In the first part of our HR round-table series, we shared 16 quick takeaways from our first meetup.
In part two of this series of articles, we’ll talk about a burning topic.
Working from home or working from an office?
This was one of the key themes discussed as part of the very first Springworks HR Round-table that we conducted on November 21 in Bengaluru.
As more jobs become tied to the internet, and with millennials now forming the majority of the workforce, working from home is becoming a growing trend.
Would you be more productive working in your pajamas or your formal wear?
Would you take delight in your own company, or would you miss a workplace environment?
These were some of the questions that came up during our discussion.
If you are still confused about which option is right for you, don’t fret!
In this article, we have distilled the discussion. It will help you discover the benefits of working from home, as well as those of working from an office.
Let’s dive in.
5 Benefits of Working from Home
You can set up your office anywhere!
“What’s the biggest advantage of working from home?”, we asked the attendees of the HR Round-table.
And they answered: Your office can be anywhere.
You can simply place a chair and a table in the corner of the living room or you can sit on the sofa (even on the floor).
And the best thing?
You’re not even tied to your home.
You can go and sit in the corner coffee shop or the garden (and enjoy the great outdoors).
Dress up the way you like
Do you feel comfortable in your pajamas or shorts?
You don’t need to worry about dressing up while working from home.
Just wear whatever you feel comfortable in.
Because the only thing that matters is: Result.
No commuting – You’ll save money!
Of course, you’ll save more money when you don’t need to bear the cost of commuting.
And I bet you are not aware of one fact: Around 20% of your monthly income will be spent on traveling.
You can also potentially save on food, as you can use the time saved in commuting to cook food at home whenever you want.
More ‘Me time’ and family time
Over time, spending time with ourselves has lost its standing on our list of priorities.
The biggest advantage of working from home is: No commute!
You can spend this time with your kids and spouse (or do whatever you love). If you’re a working parent and don’t spend much time at home, then it may create a gap with your children.
But working from home can make you a better parent and you can take care of your family.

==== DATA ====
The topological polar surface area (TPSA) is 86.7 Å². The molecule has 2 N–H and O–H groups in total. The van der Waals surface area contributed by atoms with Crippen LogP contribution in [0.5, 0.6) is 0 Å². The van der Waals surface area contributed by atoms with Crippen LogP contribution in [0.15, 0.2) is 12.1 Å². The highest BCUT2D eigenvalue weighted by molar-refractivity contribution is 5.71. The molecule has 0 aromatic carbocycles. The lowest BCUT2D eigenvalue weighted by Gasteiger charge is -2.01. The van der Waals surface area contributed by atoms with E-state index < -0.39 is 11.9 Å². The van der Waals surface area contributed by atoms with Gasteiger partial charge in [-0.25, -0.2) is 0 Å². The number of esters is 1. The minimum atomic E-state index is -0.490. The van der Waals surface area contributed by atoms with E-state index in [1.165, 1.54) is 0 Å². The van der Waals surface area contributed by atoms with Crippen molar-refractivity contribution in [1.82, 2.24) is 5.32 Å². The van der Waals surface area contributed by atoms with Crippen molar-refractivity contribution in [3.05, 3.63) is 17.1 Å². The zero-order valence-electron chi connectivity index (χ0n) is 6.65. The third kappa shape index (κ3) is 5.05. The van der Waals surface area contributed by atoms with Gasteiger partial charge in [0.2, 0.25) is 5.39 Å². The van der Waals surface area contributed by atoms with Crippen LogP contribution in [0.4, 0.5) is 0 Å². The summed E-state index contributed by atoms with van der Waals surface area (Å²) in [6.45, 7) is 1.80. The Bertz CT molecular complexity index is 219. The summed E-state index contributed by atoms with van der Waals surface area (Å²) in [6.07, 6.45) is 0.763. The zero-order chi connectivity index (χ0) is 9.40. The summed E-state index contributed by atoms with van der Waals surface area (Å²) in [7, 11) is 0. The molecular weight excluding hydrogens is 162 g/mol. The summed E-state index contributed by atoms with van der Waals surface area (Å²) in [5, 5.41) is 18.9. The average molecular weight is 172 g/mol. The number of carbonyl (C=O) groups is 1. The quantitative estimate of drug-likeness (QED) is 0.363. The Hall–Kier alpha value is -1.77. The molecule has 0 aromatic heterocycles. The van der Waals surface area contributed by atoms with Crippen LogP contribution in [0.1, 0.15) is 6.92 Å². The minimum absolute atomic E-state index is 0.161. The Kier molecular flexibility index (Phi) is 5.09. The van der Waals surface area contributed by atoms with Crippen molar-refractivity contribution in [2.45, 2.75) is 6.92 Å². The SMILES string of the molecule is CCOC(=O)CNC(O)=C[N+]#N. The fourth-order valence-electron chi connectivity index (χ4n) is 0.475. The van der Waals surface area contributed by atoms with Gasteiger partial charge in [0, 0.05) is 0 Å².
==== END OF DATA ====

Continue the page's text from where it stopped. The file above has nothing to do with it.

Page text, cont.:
You can become more productive by staying focused
According to a 2016 survey of American remote workers, about 91 percent of people who work from home feel that they’re more productive than when they’re in an office.
The one point that came out from the discussion at our HR Round-table was:
“You can stay more focused at home because you don’t need to worry about your colleagues stopping by to “ask a question” or “gossiping around the coffee machine.” You stay away from office politics while working remotely.”
But you need a steady routine to stay focused while you’re working from home. Don’t get distracted by TV, social media, or web-series. Your time is totally in your control, use it wisely.
In Defence of Working from Office
You get to meet your colleagues in person
When we asked, “What’s the biggest downside of working from home?”
They responded: Loneliness. You don’t interact with people much.
When you’re working from the office, it’s much easier to connect with your colleagues and meet them in person.
It gives you an opportunity to develop your communication and interpersonal skills. It’s also much easier for your manager and higher-ups to notice your potential concerning your productivity, dedication, and thoughtfulness.
So, as you step into your office, make sure you’re behaving your best and handling conversations with maturity.
You can disconnect from your work more easily
The moment you step into your office, your work hours begin. You know that you have a limited number of hours to accomplish the tasks for the day.
Offices have fixed work hours along with appropriate lunch and tea breaks. It may seem quite binding at first, but you learn the importance of time management by working in an office.
Working in an office helps you leave your work behind when you finish your day.
You get immediate feedback
No matter where you work, feedback is fundamental to your growth and development.
When you work in an office, not only do you get more interaction with your manager and superiors, but also get direct feedback related to your work.
Even if you’re not sure about something, you can just walk up to your colleagues and ask.
Constructive feedback from your colleagues and superiors can help you improve your work efficiency and increase understanding regarding the business.
You can be more active in the office
What’s better than accomplishing a work task with sheer perfection and professionalism? (Hint: Getting noticed about it in your office!)
One of the best things is that you get to participate in discussions and keep your point of view with impact. Plus, you also get to showcase your leadership skills and be a part of a great team.
One of our HR round-table attendees said:
“At work, I’m more physically active, whether I’m going to the upstairs kitchen to get my daily caffeine or chasing down my colleagues so I can have lunch/snacks with them.”
Some people feel productive and happier working in an office and some people feel more productive working from home.
You have to decide which option is good for you. Both options have their pros and cons.
Do you love to work from your couch all the time? Or do you like going to the office? Do share your thoughts here.
Want to be a part of one of our upcoming, invite-only HR Round-tables?
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